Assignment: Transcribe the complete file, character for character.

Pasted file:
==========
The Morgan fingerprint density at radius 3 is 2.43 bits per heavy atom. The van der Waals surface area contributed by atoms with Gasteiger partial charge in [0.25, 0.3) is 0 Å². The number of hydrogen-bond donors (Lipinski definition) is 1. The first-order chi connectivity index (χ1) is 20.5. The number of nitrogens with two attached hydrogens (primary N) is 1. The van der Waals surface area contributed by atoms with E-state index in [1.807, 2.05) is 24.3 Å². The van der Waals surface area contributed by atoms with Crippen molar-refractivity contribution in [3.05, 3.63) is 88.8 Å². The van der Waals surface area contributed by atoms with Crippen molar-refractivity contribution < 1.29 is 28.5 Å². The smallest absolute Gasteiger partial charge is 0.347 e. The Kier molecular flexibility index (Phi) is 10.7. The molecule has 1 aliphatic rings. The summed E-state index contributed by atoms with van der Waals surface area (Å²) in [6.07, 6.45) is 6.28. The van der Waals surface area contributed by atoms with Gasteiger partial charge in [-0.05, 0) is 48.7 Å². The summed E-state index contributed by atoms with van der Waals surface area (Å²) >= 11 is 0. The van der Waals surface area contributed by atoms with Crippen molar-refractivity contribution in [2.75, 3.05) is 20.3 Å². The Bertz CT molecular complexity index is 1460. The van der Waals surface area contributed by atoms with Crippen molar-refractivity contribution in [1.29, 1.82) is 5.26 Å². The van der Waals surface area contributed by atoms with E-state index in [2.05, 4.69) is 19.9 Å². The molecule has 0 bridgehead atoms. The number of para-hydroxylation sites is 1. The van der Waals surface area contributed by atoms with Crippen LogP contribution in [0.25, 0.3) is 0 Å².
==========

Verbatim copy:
The Morgan fingerprint density at radius 3 is 2.43 bits per heavy atom. The van der Waals surface area contributed by atoms with Gasteiger partial charge in [0.25, 0.3) is 0 Å². The number of hydrogen-bond donors (Lipinski definition) is 1. The first-order chi connectivity index (χ1) is 20.5. The number of nitrogens with two attached hydrogens (primary N) is 1. The van der Waals surface area contributed by atoms with E-state index in [1.807, 2.05) is 24.3 Å². The van der Waals surface area contributed by atoms with Crippen molar-refractivity contribution in [3.05, 3.63) is 88.8 Å². The van der Waals surface area contributed by atoms with Crippen molar-refractivity contribution < 1.29 is 28.5 Å². The smallest absolute Gasteiger partial charge is 0.347 e. The Kier molecular flexibility index (Phi) is 10.7. The molecule has 1 aliphatic rings. The summed E-state index contributed by atoms with van der Waals surface area (Å²) in [6.07, 6.45) is 6.28. The van der Waals surface area contributed by atoms with Gasteiger partial charge in [-0.05, 0) is 48.7 Å². The summed E-state index contributed by atoms with van der Waals surface area (Å²) >= 11 is 0. The van der Waals surface area contributed by atoms with Crippen molar-refractivity contribution in [2.75, 3.05) is 20.3 Å². The Bertz CT molecular complexity index is 1460. The van der Waals surface area contributed by atoms with Crippen molar-refractivity contribution in [1.29, 1.82) is 5.26 Å². The van der Waals surface area contributed by atoms with E-state index in [2.05, 4.69) is 19.9 Å². The molecule has 0 bridgehead atoms. The number of para-hydroxylation sites is 1. The van der Waals surface area contributed by atoms with Crippen LogP contribution in [0.25, 0.3) is 0 Å².